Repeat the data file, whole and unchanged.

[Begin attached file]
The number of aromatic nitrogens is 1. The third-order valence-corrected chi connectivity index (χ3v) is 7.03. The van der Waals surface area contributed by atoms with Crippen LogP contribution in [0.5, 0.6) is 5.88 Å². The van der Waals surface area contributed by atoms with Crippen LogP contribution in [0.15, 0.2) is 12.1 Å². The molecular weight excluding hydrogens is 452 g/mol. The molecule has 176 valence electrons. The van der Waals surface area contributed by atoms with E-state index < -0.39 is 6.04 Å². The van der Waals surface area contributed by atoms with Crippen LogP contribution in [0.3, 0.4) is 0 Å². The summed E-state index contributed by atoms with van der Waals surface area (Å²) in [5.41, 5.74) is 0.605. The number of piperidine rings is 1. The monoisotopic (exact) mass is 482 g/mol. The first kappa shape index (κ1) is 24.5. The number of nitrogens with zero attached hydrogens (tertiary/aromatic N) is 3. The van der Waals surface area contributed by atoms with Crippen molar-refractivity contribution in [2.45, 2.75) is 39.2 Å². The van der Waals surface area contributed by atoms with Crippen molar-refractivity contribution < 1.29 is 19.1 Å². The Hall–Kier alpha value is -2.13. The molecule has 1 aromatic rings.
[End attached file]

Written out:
The number of aromatic nitrogens is 1. The third-order valence-corrected chi connectivity index (χ3v) is 7.03. The van der Waals surface area contributed by atoms with Crippen LogP contribution in [0.5, 0.6) is 5.88 Å². The van der Waals surface area contributed by atoms with Crippen LogP contribution in [0.15, 0.2) is 12.1 Å². The molecular weight excluding hydrogens is 452 g/mol. The molecule has 176 valence electrons. The van der Waals surface area contributed by atoms with E-state index < -0.39 is 6.04 Å². The van der Waals surface area contributed by atoms with Crippen LogP contribution in [0.3, 0.4) is 0 Å². The summed E-state index contributed by atoms with van der Waals surface area (Å²) in [5.41, 5.74) is 0.605. The number of piperidine rings is 1. The monoisotopic (exact) mass is 482 g/mol. The first kappa shape index (κ1) is 24.5. The number of nitrogens with zero attached hydrogens (tertiary/aromatic N) is 3. The van der Waals surface area contributed by atoms with Crippen molar-refractivity contribution in [2.45, 2.75) is 39.2 Å². The van der Waals surface area contributed by atoms with Crippen molar-refractivity contribution < 1.29 is 19.1 Å². The Hall–Kier alpha value is -2.13. The molecule has 1 aromatic rings.